It’s funny. In many professions, the words “sales” and “selling” are taboo.
If you’re in tech or professional services, you may call it business development, or biz dev if you’re a righteous dude or dudette. In banking, you may call it BD or even marketing. You may also “monetize” or “commercialize.”
And the people who do it? Well, of course they’re account execs, consultants, advisors, business development officers, client evangelists and client engagement specialists.
Anything, please, just don’t use the dreaded s-word.
In the most recent Cirque du Soleil show, my wife and I marveled at Aleksei Goloborodko, a 25 year-old Russian and the circus troupe’s contortionist. How this young man bends, twists and folds his body seems impossible.
Back to selling, why all the contortions around using the s-word and why does it matter? It’s true that every culture, industry and company is different in sometimes very significant ways. However, are the activities that your people pursue to grow your business so different that they warrant a unique naming convention? Do your clients not know that your biz dev people are, well, developing new business? Aren’t your clients and prospects doing the same thing with their business?
THE REAL QUESTION
To grow your business, how many of the following activities must you or your people do effectively?
- Find new clients
- Expand existing relationships
- Develop trust quickly
- Ask great questions
- Listen for understanding, meaning and feeling
- Convey value compellingly
- Focus on the most attractive and likeliest opportunities
- Gain commitment to move forward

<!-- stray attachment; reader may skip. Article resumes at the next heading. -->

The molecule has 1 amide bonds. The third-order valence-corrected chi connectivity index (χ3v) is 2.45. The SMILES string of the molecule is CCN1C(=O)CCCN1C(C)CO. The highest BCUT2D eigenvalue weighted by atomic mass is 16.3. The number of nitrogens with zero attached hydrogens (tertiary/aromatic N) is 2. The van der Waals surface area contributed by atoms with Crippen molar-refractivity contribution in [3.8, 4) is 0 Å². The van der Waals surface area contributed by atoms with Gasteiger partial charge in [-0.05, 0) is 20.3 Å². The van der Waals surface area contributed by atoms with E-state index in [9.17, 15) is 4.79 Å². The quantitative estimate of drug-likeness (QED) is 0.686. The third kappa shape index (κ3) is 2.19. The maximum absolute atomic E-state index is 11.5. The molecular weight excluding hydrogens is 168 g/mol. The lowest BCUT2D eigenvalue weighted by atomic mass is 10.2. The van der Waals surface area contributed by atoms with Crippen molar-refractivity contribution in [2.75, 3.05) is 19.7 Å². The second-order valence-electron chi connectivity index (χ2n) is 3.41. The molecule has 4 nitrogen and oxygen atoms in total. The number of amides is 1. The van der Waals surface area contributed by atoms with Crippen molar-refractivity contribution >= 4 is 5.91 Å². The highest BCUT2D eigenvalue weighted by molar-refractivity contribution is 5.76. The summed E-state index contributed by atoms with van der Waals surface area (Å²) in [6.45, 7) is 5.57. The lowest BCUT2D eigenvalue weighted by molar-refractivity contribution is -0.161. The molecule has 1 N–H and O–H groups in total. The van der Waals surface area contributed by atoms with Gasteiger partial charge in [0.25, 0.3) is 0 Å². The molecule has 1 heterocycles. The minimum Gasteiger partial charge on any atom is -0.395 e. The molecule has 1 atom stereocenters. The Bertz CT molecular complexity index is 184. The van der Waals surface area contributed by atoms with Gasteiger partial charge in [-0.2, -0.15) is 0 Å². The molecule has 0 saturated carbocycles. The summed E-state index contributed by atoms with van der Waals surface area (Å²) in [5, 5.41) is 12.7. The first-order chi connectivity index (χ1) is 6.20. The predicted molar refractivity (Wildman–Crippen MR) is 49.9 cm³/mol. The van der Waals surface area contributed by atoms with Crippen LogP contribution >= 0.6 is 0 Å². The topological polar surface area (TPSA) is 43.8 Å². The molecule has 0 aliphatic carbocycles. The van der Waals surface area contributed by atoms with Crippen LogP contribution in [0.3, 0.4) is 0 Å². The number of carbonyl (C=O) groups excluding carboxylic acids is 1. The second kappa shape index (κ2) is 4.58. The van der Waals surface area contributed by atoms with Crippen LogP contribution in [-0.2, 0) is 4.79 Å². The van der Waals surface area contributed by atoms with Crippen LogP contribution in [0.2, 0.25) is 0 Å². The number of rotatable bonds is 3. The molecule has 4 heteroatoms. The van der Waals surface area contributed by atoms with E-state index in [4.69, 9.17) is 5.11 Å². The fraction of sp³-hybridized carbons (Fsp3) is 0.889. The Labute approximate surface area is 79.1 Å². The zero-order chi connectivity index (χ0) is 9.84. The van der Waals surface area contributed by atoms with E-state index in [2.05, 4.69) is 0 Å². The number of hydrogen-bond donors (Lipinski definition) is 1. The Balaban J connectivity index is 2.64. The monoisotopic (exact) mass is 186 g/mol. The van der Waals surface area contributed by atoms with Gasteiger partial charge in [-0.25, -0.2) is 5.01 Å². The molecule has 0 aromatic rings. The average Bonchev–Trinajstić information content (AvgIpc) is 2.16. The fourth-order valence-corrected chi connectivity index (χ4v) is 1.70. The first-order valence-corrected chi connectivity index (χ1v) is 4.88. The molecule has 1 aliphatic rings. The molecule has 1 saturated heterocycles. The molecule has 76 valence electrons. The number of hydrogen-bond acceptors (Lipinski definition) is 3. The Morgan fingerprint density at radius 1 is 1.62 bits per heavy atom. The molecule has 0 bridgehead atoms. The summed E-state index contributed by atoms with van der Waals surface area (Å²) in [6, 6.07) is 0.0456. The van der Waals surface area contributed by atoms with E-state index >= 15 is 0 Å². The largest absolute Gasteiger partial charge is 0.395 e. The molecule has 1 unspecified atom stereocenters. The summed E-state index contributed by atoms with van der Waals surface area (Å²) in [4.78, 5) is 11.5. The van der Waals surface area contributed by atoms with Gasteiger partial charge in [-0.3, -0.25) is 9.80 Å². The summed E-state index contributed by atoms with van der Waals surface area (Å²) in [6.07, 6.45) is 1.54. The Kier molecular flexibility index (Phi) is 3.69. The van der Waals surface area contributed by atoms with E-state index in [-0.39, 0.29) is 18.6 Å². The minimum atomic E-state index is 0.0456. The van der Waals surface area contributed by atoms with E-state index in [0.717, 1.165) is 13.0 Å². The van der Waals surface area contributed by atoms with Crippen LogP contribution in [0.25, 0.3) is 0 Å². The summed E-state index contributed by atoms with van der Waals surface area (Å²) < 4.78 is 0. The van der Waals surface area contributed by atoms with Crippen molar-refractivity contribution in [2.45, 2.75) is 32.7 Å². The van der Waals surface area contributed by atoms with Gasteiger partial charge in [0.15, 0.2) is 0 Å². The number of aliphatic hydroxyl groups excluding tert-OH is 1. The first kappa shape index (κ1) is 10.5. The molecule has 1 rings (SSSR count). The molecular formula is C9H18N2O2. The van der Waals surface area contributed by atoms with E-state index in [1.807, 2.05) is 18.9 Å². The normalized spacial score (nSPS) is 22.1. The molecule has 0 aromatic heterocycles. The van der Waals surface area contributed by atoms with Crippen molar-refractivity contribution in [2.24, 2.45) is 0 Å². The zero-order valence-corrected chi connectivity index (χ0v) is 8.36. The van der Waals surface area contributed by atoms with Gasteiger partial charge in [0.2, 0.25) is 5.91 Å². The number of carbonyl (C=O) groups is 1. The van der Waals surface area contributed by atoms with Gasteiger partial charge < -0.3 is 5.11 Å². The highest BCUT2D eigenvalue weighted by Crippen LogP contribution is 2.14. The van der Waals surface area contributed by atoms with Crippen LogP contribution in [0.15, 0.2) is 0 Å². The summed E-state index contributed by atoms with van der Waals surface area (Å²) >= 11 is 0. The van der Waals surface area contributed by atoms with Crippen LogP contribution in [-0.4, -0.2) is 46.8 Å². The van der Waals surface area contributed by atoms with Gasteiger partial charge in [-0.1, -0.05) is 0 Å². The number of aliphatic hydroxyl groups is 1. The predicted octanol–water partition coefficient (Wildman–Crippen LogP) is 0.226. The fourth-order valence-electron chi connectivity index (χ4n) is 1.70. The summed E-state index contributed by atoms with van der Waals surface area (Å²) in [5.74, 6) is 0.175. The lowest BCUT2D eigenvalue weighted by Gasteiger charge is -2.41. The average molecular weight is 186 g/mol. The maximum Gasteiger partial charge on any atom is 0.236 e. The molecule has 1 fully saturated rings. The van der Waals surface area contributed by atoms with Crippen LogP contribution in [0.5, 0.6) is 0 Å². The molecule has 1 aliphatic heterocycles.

Using cryptic names can risk miscommunicating your intent internally. And isn’t there enough of that already?
When some people hear that what they do is something different from “selling,” it gives them license to not do the activities above — effectively or consistently. Is that a pattern you see? How does this affect your bottom line and what can you do about it?
What if you just owned it? In addition to delivering great solutions, why not be clear that to grow your business:
- Your firm has salespeople. To find and close new opportunities with clients and prospects, you need salespeople.
- Your salespeople sell.
- Selling isn’t dirty. Given how tough it is to do well, selling is worthy of respect.
- Selling skills must be developed. To win against able competitors, your people will need to keep getting better to accomplish your aspirations.
You say tomato. I call it selling. Whatever you call it, if you want to drive growth, there is no need for contortions. Be clear and consistent in your messaging, build a team with the right stuff, and support them to do their important work. If you’re not sure how to get started, I can help you get there.